And, yes, Victorlemoinea Ameghino, 1901 was reported from the Middle Eocene of Antarctica by Bond et al. (1990) and Marenssi et al. (1994) (that’s available here). A second sparnotheriodontid litoptern, Notolophus arquinotiensis, was described last year by Bond et al. (2006). Some workers doubt that sparnotheriodontids are litopterns (Vizcaíno and colleagues have published papers doubting their litoptern affinities; they described them instead as of enigmatic relationships), but litoptern affinities were supported by Bond et al. (2006).

    Refs –

    Bond, M., Pascual, R. Reguero, M.A. Santillana, S.N. & Marenssi, S.A. 1990. Los primeros ungulados extinguidos sudamericanos de la Antártida. Ameghiniana, 16, 240.

    Bond, M., Reguero, M. A., Vizcaíno, S. F. & Marenssi, S. A. 2006. A new ‘South American ungulate’ (Mammalia: Litopterna) from the Eocene of the Antarctic Peninsula. Geological Society, London, Special Publications 258, 163-176.

    Marenssi, S. A., Reguero, M. A. Santillana, S. N. & Vizcaíno, S. F. 1994. Eocene land mammals from Seymour Island, Antarctica: Palaeobiogeographical implications. Antarctic Science 6, 3-15.

  20. #20 Alan Kellogg
    October 7, 2007

    Darren,

    As I said, you have a long wait ahead of you. To paraphrase a saying; not only is the universe weirder than we imagine, the universe is weirder than we are currently capable of imagining. :)

  21. #21 Nathan Myers
    October 7, 2007

    Is it the right time to mention, yet again, that “wherefore art thou” (from Shakespeare’s “Romeo and Juliet”) refers not to Romeo’s immediate whereabouts, but to Juliet’s fascination at his existence, and his origin among her family’s blood enemies, the Montagues. I.e., “wherefore” means something like “how come”, or “why”, not “where”.

    Full disclosure: I first learned this from Linus van Pelt in Charles Schulz’s comic strip “Peanuts”.

  22. #22 Lars Dietz
    October 7, 2007

    While we’re at the subject of mystery animals, do you know about the supposed Italian shorebird called corrira? I’ve done some research on it on the web, and none of the proposed identifications make much sense to me. It simply seems to have been forgotten or dismissed as fictitious during the 19th century, but I guess Aldrovandi knew what birds occurred in Italy in his time. It would be great if there was an otherwise completely unknown charadriiform with no close relatives in 17th century Europe, but then I don’t know…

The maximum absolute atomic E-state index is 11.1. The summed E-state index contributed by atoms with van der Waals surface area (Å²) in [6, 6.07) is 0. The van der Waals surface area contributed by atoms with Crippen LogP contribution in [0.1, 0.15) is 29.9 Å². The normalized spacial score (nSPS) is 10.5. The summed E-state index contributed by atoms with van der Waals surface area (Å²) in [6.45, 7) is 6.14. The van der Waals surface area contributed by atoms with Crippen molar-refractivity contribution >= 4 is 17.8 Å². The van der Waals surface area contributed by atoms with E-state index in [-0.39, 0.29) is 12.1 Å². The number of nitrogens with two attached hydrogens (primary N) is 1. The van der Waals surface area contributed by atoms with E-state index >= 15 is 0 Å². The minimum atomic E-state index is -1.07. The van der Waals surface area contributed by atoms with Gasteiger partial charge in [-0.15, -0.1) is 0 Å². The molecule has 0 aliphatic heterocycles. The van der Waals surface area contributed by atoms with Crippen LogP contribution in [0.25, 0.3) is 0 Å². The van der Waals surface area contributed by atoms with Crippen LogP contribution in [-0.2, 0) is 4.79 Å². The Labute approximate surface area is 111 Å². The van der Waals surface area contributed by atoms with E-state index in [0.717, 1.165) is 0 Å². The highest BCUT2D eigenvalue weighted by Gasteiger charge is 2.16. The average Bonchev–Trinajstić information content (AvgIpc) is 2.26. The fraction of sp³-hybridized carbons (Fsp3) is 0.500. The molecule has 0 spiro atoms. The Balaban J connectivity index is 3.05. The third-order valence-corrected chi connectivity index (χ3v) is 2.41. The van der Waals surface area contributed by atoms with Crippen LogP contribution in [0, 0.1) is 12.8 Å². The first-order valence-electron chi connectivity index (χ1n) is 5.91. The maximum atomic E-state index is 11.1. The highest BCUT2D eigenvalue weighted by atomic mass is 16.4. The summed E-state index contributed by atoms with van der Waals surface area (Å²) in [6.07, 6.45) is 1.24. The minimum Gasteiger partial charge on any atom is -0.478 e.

23. #23 David Marjanovi?
    October 7, 2007

    Coming from the other direction (German), I thought the title was meant to mean “what for do you exist, cryptozoology”. “Wherefore” is the question answered by “therefore”.

  24. #24 David Marjanovi?
    October 7, 2007

    And “wherefore art thou Romeo” does not have a comma. Juliet laments the fact that Romeo is Romeo Montague.

  25. #25 Nemo Ramjet
    October 7, 2007

    Woo-hoo, there’s my giant huita!

  26. #26 Katya
    October 8, 2007

    Darren–
    Thanks. I was finding the Egyptologists unhelpful. When I made the mental (as opposed to Googled) leap to your blog, it just seemed the natural place to make the query.

    This said–my apologies (even if unnecessary) for having veered off-topic in an otherwise interesting thread–I enjoy very much the on-topic discussions, which I have been following since before the D.Phil was in hand…

    P.S. The picture of the Sut (Setech occultus) was extremely cute.

  27. #27 Jorge Velez-Juarbe
    February 20, 2009

    I guess I’m a bit late finding this post. Anyway, I’ll give it a try:
    Cuba: Megalocnus rodens, Cyclura nubila, Caracara creightoni, Ornimegalonyx oteroi, Tyto sp.
    Jamaica: Clidomys osborni
    Hispaniola: Cyclura cornuta, Tyto sp., Plagiodontia sp., Geochelone sp.
    Puerto Rico: Tyto cavatica, Nesophontes edithae, Elasmodontomys obliquus, Heteropsomys antillensis or Puertoricomys corozalus

    You excluded the primates, was it on purpose?

  28. #28 Darren Naish
    February 20, 2009

    Well done Jorge, that’s pretty much it, but the big Cuban raptor is meant to be Buteogallus borrasi, not a caracara. The brown Puerto Rican rodent on the far right is meant to be Heteropsomys. Why no primates? Because I couldn’t find pictures of them!

  29. #29 Kattato Garu
    January 14, 2011

    I worked in Jamaica for a while, and was lucky enough to meet the Hutia. Sadly, it is a spectacularly stupid and short-sighted animal. Having evolved without significant predation, it’s on the verge of extinction. If you showed it a plate, it would probably sit in the middle of it, prepare a tasty curry mix and show you where to start the marinade.